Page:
Disk images for virtual machines in VMWare products are stored in 2 files: disk description and data.
In filesystem virtual machine partition stored as 2 files:
- disk file image: linux-flat.vmdk
- disk file config: linux.vmdk
So in situation when you accidentally removed linux.vmdk (when you’re connected with SSH) or it’s broken, you can restore your disk drive image and mount it to another virtual machine.
To restore image you should do next steps (example is for ESXi installation as the most common for me).
Step 1: Connect to ESXi host machine with SSH
You need to connect to your ssh server and change folder to one where you’ve files for your virtual machine.
# cd /vmfs/volumes/ssd3/linux #
Step 2: Find out interface type
Open file with extention .vmx and find bus id of broken drive. Then grep data for this bus id:
scsi0.present = "true" scsi0.sharedBus = "none" scsi1.present = "true" scsi1.sharedBus = "virtual" scsi1.virtualDev = "lsilogic"
Let’s imagine we need to restore drive connected to scsi1.
Step 3: Find disk size
# ls -l linux-flat.vmdk -rw------- 1 root root 4294967296 Oct 11 12:30 linux-flat.vmdk
Step 4: Create temporary partition
Create temporary partition with same size and type with vmkfstools:
# vmkfstools -c 4294967296 -a lsilogic -d thin temp.vmdk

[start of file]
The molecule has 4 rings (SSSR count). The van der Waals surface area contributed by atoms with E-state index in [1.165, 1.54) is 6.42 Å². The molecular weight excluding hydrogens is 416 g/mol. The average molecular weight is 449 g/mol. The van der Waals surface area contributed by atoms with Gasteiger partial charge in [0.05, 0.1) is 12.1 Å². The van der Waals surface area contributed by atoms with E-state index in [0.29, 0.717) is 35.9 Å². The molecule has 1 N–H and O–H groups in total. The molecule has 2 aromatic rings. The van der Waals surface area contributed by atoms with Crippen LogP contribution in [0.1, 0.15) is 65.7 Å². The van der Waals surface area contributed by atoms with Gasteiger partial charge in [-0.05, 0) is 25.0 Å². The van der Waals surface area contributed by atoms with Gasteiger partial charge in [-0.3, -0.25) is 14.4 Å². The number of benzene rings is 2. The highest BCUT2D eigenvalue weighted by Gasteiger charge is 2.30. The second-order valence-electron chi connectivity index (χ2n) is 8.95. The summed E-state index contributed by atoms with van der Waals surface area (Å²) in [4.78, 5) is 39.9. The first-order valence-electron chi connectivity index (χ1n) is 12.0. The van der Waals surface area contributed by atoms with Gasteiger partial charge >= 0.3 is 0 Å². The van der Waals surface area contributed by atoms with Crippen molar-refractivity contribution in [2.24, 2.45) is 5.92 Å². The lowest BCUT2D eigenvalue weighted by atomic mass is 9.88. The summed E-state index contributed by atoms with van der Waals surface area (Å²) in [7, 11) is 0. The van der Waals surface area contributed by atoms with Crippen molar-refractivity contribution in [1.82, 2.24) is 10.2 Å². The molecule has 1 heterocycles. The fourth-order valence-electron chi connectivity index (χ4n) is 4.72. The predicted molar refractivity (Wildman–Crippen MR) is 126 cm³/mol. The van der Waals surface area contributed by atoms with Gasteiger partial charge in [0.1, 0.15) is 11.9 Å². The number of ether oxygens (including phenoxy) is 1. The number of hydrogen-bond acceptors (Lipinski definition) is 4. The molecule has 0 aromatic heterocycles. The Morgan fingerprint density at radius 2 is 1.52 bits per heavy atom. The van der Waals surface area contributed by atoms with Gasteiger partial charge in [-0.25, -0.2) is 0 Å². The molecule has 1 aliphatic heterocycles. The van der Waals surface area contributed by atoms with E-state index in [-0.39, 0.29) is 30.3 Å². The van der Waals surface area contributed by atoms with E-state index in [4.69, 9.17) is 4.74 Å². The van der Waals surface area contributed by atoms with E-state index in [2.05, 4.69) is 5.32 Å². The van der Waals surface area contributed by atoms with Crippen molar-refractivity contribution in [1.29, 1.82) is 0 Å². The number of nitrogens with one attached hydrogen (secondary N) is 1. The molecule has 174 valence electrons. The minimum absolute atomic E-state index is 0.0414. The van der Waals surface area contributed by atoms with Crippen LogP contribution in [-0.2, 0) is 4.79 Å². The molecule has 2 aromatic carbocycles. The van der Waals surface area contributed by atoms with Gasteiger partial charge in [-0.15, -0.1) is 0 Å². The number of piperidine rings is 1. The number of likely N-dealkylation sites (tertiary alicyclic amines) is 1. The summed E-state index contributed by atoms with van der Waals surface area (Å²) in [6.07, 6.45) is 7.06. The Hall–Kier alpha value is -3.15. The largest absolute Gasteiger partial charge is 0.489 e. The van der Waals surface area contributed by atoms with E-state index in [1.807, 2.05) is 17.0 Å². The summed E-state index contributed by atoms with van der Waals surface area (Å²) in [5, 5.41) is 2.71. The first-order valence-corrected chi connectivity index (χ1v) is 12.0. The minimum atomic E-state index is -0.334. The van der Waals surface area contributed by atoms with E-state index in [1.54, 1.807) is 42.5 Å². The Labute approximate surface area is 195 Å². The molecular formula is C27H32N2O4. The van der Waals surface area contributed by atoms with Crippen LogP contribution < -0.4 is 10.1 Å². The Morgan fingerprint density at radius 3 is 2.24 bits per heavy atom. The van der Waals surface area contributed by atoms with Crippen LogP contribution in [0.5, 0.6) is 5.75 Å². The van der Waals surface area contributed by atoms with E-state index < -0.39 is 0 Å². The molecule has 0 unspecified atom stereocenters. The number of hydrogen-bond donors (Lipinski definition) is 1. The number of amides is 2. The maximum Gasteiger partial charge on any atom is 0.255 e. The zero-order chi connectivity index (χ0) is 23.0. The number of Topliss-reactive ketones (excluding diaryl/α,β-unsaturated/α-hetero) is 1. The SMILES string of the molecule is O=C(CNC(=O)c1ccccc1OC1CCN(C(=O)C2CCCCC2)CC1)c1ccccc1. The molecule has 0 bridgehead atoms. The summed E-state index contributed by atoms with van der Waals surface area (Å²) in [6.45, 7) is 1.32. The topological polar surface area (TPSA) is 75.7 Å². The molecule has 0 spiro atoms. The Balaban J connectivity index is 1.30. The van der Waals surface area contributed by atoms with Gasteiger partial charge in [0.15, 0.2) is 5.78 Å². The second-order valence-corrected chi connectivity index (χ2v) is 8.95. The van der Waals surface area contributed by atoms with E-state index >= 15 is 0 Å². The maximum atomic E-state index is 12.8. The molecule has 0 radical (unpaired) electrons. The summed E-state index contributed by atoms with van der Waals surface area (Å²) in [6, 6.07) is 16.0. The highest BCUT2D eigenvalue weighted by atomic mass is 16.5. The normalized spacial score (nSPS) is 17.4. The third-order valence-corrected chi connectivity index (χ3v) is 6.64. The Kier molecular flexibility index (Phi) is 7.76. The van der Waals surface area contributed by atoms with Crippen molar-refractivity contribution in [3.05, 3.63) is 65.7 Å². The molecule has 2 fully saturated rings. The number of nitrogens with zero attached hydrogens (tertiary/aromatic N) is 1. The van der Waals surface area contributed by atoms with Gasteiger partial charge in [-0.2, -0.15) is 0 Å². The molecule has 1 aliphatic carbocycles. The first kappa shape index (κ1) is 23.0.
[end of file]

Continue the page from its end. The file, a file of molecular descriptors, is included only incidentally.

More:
In example we used next options:
- -c - define disk size
- -a - define controller type for broken partition
- -d thin - we’ll create partition without reservation of disk space
Step 5: Rename temporary partition config
We need to remove temporary data file and rename partition config file to name of our broken partition:
# rm temp-flat.vmdk # mv temp.vmdk linux.vmdk
Step 6: Edit partition config file
Open with vi file linux.vmdk, find line:
RW 8388608 VMFS "temp-flat.vmdk"
and replace it with:
RW 8388608 VMFS "linux-flat.vmdk"
Then save changes and exit from vi.
Step 7: Check partition
After that we need to check partition for errors with internal ESXi tools:
##For ESXi 5.0/5.1: # vmkfstools -e filename.vmdk For a complete chain, you see output similar to: Disk chain is consistent For a broken chain, you will see a summary of the snapshot chain and then an output similar to: Disk chain is not consistent : The parent virtual disk has been modified since the child was created. The content ID of the parent virtual disk does not match the corresponding parent content ID in the child (18) ##For ESXi 3,5⁄4.x: # vmkfstools -q filename.vmdk For a complete chain, you see output similar to: filename.vmdk is not an rdm For a broken chain, you see output similar to: Failed to open 'test-000001.vmdk' : The parent virtual disk has been modified since the child was created (18)
Step 8: Starting virtual machine
Now virtual machine should start without any problems.comments powered by Disqus